To make the dough, I measure the flour, yeast, and sugar into my large mixing bowl. If you don’t “tare” the weight after you weigh your flour, you can weigh out the yeast without reaching for a teaspoon. Otherwise, use 2 teaspoons of yeast. Mix those three together thoroughly.

Then add the olive oil, water, and salt. Again, you can add the salt after the water or the oil without using the tare function if you don’t want to use a measuring spoon.

Mix the dough until it all comes together. At the very end, I ditch the spoon or spatula and just use my hand. If it’s really refusing to incorporate all the flour, you can add a little extra water. But not more than a splash at a time.

Then I cover the dough and let it rest for 15-20 minutes before kneading. This makes kneading easier.

I like to start kneading in the bowl a few times with a wet hand, until it starts to stick to me. Then I turn it out onto a floured surface, and continue kneading until it’s a smooth ball.

This is where I don’t like giving a time-frame. The best thing you can do when you learn to make bread by hand is to learn to read your dough. This is where the art comes in.

It’ll feel awkward at first if you’re used to following recipes to a “T,” but that will go away with time and perseverance. And then you’ll have a new cooking skill that will help you with any bread recipe!

Once the dough is smooth and elastic, cover again and let it rise until double. In my house this usually takes an hour. But if it’s colder, it will take longer, and that’s ok. I once made this recipe with water that was straight from the refrigerator and every proofing step took about twice as long as usual, but the loaf still turned out fine!

Has your dough doubled? Time to turn it out on the counter. Notice, I’m not saying a floured surface. At this point you want to avoid adding any more flour.

A loaf of bread dough in a cast iron baking pan.

Use a scooping motion with your hands along the bottom of the dough and pull it towards you to build tension on the surface. Turn the dough, and move it away from you and repeat a couple of times until it has some nice tension. Then pull it towards you without turning it to create a loaf shape. This has become my favorite way to shape my loaf.

Plop your dough in a greased loaf pan or baking tray, cover again, and let rise until it’s just cleared the top of your pan. On a loaf pan, it should be not quite double in size again.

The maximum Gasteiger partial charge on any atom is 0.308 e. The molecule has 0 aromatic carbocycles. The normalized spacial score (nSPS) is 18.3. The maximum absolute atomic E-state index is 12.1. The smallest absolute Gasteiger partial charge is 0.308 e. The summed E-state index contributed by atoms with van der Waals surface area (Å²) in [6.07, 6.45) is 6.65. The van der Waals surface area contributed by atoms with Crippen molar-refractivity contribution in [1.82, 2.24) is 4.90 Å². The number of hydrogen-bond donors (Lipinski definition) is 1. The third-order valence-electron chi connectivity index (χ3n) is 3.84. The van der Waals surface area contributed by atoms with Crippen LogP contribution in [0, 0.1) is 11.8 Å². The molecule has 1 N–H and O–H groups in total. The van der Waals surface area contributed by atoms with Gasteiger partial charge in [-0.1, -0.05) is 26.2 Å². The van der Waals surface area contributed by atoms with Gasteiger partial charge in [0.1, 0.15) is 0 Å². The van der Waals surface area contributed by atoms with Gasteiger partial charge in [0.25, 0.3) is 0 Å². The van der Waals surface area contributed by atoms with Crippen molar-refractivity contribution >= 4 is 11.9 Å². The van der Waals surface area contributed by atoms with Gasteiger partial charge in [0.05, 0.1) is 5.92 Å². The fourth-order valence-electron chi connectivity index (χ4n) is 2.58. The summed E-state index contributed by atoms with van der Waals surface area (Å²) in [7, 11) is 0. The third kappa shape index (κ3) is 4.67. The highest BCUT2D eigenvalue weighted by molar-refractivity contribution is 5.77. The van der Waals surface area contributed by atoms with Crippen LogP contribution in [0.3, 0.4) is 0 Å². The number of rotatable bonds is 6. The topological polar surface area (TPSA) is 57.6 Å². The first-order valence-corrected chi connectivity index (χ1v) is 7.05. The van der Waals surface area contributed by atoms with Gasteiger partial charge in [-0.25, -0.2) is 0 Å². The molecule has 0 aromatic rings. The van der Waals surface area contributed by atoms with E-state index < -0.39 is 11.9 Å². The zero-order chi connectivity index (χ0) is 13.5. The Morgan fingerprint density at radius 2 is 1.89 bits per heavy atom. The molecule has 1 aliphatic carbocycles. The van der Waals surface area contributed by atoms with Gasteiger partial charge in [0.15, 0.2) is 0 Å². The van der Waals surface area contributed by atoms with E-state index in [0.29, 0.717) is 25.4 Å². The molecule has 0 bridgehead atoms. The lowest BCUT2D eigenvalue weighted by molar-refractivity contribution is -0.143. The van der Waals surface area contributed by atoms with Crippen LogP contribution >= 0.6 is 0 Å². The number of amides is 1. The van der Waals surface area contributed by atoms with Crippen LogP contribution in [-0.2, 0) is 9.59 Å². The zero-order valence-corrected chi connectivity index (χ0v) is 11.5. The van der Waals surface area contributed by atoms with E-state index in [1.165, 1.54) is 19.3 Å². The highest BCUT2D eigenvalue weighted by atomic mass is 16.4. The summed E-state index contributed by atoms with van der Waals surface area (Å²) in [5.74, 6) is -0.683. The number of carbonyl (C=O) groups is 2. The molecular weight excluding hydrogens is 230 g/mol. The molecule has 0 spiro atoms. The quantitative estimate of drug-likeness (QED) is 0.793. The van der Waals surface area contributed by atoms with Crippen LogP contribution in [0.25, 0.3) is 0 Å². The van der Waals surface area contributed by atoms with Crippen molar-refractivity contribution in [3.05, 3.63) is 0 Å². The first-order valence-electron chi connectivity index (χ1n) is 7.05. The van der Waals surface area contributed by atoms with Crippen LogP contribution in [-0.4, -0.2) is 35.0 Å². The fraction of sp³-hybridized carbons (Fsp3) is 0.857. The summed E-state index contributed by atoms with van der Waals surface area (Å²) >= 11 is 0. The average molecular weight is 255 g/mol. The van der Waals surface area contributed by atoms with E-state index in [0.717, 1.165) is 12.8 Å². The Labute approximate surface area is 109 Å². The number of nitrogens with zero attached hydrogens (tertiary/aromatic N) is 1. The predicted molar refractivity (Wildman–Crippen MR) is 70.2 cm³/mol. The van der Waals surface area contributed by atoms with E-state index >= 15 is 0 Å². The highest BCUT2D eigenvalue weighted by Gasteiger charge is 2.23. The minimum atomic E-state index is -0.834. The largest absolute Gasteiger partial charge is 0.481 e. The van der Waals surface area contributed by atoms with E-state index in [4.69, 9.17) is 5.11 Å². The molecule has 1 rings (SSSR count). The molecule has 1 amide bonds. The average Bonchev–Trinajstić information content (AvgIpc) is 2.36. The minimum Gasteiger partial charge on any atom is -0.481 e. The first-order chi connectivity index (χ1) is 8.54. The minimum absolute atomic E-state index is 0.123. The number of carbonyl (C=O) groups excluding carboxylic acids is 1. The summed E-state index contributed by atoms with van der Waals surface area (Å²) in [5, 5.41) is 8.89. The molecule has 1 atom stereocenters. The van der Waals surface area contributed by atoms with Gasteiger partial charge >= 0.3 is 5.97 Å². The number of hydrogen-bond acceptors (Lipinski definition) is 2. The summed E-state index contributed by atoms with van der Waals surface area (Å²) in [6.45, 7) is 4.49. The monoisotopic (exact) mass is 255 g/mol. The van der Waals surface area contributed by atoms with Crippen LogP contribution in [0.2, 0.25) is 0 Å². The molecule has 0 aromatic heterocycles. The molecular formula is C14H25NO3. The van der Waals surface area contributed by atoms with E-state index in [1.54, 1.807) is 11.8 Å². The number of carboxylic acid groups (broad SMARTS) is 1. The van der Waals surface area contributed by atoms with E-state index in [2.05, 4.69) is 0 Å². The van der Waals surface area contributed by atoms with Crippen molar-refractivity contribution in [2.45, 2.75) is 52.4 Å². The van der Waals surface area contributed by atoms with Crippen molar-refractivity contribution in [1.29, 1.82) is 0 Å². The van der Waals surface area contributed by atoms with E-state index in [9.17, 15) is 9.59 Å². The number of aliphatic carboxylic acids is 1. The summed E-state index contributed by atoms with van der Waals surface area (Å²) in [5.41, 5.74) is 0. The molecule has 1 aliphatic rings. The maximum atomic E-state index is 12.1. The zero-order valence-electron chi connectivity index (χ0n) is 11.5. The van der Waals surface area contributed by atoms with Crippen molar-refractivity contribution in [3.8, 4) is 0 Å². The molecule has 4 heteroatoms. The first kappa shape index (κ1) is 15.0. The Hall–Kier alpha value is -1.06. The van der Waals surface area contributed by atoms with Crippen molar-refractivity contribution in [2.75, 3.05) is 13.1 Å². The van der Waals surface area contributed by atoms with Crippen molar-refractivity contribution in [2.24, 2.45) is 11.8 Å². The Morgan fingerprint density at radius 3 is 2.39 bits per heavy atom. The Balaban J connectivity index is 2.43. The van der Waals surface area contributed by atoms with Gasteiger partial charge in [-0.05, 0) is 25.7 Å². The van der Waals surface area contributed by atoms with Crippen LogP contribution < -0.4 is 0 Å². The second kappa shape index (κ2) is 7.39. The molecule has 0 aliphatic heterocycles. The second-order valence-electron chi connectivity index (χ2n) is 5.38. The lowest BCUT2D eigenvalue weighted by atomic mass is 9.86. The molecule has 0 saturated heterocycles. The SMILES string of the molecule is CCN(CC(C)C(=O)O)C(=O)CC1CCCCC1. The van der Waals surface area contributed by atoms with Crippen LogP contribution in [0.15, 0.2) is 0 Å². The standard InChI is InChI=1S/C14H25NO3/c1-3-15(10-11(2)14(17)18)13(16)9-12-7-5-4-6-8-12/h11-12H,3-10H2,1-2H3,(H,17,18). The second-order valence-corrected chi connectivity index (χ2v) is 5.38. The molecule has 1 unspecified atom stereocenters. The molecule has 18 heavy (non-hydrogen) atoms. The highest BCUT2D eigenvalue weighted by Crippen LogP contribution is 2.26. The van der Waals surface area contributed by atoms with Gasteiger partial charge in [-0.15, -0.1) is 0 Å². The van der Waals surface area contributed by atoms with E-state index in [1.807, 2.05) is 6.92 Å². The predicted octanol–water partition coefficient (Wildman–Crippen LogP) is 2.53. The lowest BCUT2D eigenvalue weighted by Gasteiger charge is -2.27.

Preheat your oven to 375 Fahrenheit during the last part of the rise time so it’s ready to go. Then bake your loaf for 35 minutes.

Pull it out of the oven, remove it from the bread pan, and place it on a cooling rack. Let it cool for at least an hour before cutting. I know it’s tempting, but if you cut it while it’s still hot, the crumb will become gummy, and it won’t be as good. Try to be patient.

Once it’s cooled, all that’s left to do is slice and enjoy! We make sandwiches, toast, and just straight up bread and butter sometimes with this recipe.

Let me know if you try it! You can leave me a comment below, or tag me @ashleyrpinson on Instagram.

Easy Hand-Made Sandwich Bread Recipe


  • 350 grams bread flour
  • 8 grams yeast (about 2 tsp)
  • 25-40 grams brown sugar
  • 5 grams salt (about 3/4 tsp)
  • 20 grams olive oil
  • 230 grams water


  • Combine flour, yeast, and brown sugar in a bowl.
  • Add salt, olive oil, and water to the dry ingredients, and mix until it forms a dough. You’ll need to use your hand toward the end to get it to all come together. If it’s too dry to completely come together, sprinkle just a little more water. Let the dough rest for 15-20 minutes.
  • Knead on lightly floured surface until dough forms a ball, and when you poke it with your finger, it springs back some, but still has an indent.
  • Place dough in bowl, cover, and let rise until double, about an hour.
  • Shape loaf on counter, pulling dough towards you to create tension. Place in greased 8×4 loaf pan. Let rise 30-35 until dough has risen above the top of the pan slightly. Preheat oven to 375°F when the bread is about half risen.
  • Bake for 35-40 minutes until loaf is golden brown. Remove from oven and allow to cool completely before cutting to avoid a gummy crumb.


  • I adapted this recipe from one in my Better Homes and Gardens cookbook my grandma got me as a teenager. I made a similar recipe in my bread machine for years before I decided to start making it by hand.
  • If you’re serious about bread making, you really do need a kitchen scale. Measuring cups just aren’t as accurate, and baking is as much science as it is art. I’ve included measurements in teaspoons for yeast and salt because some scales won’t measure that small of an amount.